BSO makes Mahler symphony sad, lively and emotional

November 05, 1990|By Ernest F. Imhoff | Ernest F. Imhoff,Evening Sun Staff

MAHLER CAN FEEL as endless and self-indulgent as a Russian novel. Under David Zinman Friday night, the Baltimore Symphony Orchestra turned the composer's "Symphony No. 5 in C-Sharp Minor" (1904) into a series of Chekhov stories that were sad, lively and emotional (but with Germanic loudness never far away).

Friday night attention spans survived the Mahler marathon of 78 minutes just fine and the BSO was warmly applauded.

Don Tison, principal trumpet player, roused listeners immediately the Meyerhoff Symphony Hall with a sharp solo bugle call ushering in strings and the slow funeral cadence that yielded to total orchestral involvement in the first of five movements.

David Bakkegard, principal horn, added to the fanfare. Cellos and violas picked up the Mahler brooding in the second movement but the tempo and tone quickened into more mood swings. If listeners wanted a different Mahler mood, they usually needed to wait only a minute or two.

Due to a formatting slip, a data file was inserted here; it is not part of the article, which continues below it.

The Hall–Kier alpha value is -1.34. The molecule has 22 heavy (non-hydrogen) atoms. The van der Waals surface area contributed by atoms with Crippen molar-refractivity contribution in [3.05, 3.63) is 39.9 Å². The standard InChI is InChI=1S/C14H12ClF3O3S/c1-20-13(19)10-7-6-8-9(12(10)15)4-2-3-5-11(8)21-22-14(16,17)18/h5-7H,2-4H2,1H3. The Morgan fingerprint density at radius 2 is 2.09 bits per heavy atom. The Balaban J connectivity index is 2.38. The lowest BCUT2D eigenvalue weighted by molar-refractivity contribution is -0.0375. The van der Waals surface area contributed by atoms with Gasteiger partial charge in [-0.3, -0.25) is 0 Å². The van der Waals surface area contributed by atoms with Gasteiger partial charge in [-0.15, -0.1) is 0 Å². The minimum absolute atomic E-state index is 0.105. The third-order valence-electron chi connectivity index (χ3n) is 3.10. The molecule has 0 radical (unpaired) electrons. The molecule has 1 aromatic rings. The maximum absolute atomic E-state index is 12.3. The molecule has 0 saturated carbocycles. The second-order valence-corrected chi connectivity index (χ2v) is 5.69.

In turtleneck and without baton, Zinman seemed ready to dance off his platform in the pivotal scherzo movement of bright music Mahler finally summoned. The orchestra's bang-up ending to the third movement, prompting some premature applause, set up the dreamy harp and strings in the fourth movement Adagietto.

Visconti's film, "Death in Venice," used this music to describe the layers of sadness from the Thomas Mann novel. The BSO tied up the No. 5 package with strings, brass and woodwinds in a rousing finish.

Claude Frank and Lilian Kallir, husband and wife who have played a quarter century together and separately with much success, had an off-night Friday and disappointed in their unexciting version of Mozart's "Concerto for Two Pianos in E-Flat Major."

In particular, Frank's runs made Mozart fuzzy and indelicate and the two pianists produced different sets of sounds, hers neat and clear while his heavy and dull.

The mind's eye was not necessarily prepared by Friday's performance to picture Mozart and his sister, Nannerl, playing the piece he wrote for them in 1779 before leaving Salzburg.

Footnote: The great free cough drop experiment may be off to a good start to help keep the peace. Not many coughs were heard Friday. That and the weekend's long Mahler will help at 8:15 p.m. Thursday when the BSO performs a two-hour plus version of Berlioz' "The Damnation of Faust."

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